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Mark Olival-Bartley studied applied linguistics at Hawaii Pacific University, attaining B.A. and M.A. degrees in TESOL, and poetry at the City College of New York. He is now anatomizing the prosody of E. A. Robinson’s sonnets for his dissertation at Amerika Institut of LMU Munich, where also he edits a poetry weekly. His poems and translations have appeared in journals on both sides of the Atlantic. He is the resident poet at EcoHealth, where his science-themed verse is regularly featured, and a senior copyeditor of Review of International American Studies.

20150224

When Night's Blacke Mantle Could Most Darknesse Prove

by Lady Mary Wroth

When night's blacke Mantle could most darknesse prove, 
And sleepe (deaths Image) did my senses hyre, 
From Knowledge of my selfe, then thoughts did move 
Swifter then those, most switnesse neede require?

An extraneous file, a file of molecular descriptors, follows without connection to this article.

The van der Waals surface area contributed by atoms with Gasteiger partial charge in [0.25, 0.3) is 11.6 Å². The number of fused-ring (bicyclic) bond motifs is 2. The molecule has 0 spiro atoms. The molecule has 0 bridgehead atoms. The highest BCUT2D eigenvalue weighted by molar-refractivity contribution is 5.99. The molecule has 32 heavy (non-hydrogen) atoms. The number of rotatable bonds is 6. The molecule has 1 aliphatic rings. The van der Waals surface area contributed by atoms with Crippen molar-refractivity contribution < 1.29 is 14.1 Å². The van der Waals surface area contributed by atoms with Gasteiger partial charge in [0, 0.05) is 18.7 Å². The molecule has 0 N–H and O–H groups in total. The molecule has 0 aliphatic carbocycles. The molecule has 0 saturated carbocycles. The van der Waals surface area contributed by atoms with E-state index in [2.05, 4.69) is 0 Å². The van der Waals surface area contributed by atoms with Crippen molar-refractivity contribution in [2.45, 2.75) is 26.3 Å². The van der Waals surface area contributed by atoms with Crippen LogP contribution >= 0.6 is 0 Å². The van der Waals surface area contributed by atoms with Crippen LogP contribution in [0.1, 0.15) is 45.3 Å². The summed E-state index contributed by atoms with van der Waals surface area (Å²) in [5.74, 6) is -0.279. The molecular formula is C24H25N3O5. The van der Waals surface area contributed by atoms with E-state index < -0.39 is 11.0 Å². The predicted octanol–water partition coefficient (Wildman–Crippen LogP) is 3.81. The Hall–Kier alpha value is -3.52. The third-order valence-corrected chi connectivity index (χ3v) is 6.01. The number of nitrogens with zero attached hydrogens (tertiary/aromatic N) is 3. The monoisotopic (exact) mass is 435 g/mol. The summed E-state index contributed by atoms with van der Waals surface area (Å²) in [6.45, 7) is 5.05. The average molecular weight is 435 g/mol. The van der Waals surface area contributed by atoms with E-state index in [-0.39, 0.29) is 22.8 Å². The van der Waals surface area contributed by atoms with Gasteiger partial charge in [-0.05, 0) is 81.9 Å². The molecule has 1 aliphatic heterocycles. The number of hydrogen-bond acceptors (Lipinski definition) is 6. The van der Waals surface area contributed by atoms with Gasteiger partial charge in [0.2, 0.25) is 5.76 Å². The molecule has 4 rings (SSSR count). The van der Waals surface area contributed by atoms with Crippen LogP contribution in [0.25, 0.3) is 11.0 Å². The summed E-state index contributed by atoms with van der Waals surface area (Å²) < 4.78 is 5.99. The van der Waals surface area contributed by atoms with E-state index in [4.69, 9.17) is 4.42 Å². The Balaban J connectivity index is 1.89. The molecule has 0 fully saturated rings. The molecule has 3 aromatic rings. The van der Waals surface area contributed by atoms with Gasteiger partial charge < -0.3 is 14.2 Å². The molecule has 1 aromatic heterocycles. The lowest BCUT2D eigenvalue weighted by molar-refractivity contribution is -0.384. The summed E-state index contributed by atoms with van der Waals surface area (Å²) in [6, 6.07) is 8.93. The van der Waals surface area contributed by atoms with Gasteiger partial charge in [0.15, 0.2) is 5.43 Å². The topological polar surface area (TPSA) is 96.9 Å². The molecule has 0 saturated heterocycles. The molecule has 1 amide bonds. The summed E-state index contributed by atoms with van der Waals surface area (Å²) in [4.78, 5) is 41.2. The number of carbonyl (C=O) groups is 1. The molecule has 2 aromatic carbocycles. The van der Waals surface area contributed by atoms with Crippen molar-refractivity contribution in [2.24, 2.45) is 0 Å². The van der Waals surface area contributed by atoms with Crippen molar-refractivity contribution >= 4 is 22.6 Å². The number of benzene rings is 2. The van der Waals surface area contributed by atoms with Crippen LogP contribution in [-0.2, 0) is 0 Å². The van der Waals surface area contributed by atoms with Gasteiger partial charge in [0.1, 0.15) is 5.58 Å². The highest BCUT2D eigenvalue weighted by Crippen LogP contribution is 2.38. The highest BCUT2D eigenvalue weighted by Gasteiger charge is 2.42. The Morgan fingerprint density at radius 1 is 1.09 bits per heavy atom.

In sleepe, a Chariot drawne by wind'd Desire, 
I saw; where sate bright Venus, Queene of Love, 
And at her feete her Sonne, still adding Fire 
To burning hearts, which she did hold above,

But one heart flaming more then all the rest, 
The Goddesse held, and put it to my breast, 
Dear Sonne now shut, said she, thus must we winne;

He her obeyd, and martyr'd my poore heart. 
I waking hop'd as dreames it would depart, 
Yet since, O me, a Lover have I beene.


Note:  A recitation can be heard here.

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